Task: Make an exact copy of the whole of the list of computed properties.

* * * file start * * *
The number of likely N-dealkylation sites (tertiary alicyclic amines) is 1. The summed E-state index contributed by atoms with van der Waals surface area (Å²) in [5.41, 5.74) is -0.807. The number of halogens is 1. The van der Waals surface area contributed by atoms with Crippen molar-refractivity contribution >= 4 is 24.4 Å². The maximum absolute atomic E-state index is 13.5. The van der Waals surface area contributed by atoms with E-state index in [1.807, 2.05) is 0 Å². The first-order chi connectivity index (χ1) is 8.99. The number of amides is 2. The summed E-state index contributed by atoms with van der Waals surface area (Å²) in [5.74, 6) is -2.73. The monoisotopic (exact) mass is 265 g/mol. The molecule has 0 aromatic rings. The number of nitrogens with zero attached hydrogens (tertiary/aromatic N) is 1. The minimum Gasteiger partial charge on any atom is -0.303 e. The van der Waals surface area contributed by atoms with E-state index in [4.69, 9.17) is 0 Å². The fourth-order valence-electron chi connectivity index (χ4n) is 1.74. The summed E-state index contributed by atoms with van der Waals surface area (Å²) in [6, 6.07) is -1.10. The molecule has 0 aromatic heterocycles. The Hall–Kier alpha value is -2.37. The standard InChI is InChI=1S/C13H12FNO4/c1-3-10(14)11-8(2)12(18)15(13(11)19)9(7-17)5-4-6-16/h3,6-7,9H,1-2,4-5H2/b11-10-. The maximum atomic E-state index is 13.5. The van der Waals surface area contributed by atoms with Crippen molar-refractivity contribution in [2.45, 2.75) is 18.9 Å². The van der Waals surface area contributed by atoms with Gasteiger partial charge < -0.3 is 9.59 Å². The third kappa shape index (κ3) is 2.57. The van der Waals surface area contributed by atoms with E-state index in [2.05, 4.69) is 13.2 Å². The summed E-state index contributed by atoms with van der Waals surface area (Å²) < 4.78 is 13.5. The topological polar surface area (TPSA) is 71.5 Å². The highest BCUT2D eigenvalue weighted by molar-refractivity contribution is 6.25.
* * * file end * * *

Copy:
The number of likely N-dealkylation sites (tertiary alicyclic amines) is 1. The summed E-state index contributed by atoms with van der Waals surface area (Å²) in [5.41, 5.74) is -0.807. The number of halogens is 1. The van der Waals surface area contributed by atoms with Crippen molar-refractivity contribution >= 4 is 24.4 Å². The maximum absolute atomic E-state index is 13.5. The van der Waals surface area contributed by atoms with E-state index in [1.807, 2.05) is 0 Å². The first-order chi connectivity index (χ1) is 8.99. The number of amides is 2. The summed E-state index contributed by atoms with van der Waals surface area (Å²) in [5.74, 6) is -2.73. The monoisotopic (exact) mass is 265 g/mol. The molecule has 0 aromatic rings. The number of nitrogens with zero attached hydrogens (tertiary/aromatic N) is 1. The minimum Gasteiger partial charge on any atom is -0.303 e. The van der Waals surface area contributed by atoms with E-state index in [4.69, 9.17) is 0 Å². The fourth-order valence-electron chi connectivity index (χ4n) is 1.74. The summed E-state index contributed by atoms with van der Waals surface area (Å²) in [6, 6.07) is -1.10. The molecule has 0 aromatic heterocycles. The Hall–Kier alpha value is -2.37. The standard InChI is InChI=1S/C13H12FNO4/c1-3-10(14)11-8(2)12(18)15(13(11)19)9(7-17)5-4-6-16/h3,6-7,9H,1-2,4-5H2/b11-10-. The maximum atomic E-state index is 13.5. The van der Waals surface area contributed by atoms with Crippen molar-refractivity contribution in [2.45, 2.75) is 18.9 Å². The van der Waals surface area contributed by atoms with Gasteiger partial charge < -0.3 is 9.59 Å². The third kappa shape index (κ3) is 2.57. The van der Waals surface area contributed by atoms with E-state index in [2.05, 4.69) is 13.2 Å². The summed E-state index contributed by atoms with van der Waals surface area (Å²) < 4.78 is 13.5. The topological polar surface area (TPSA) is 71.5 Å². The highest BCUT2D eigenvalue weighted by molar-refractivity contribution is 6.25.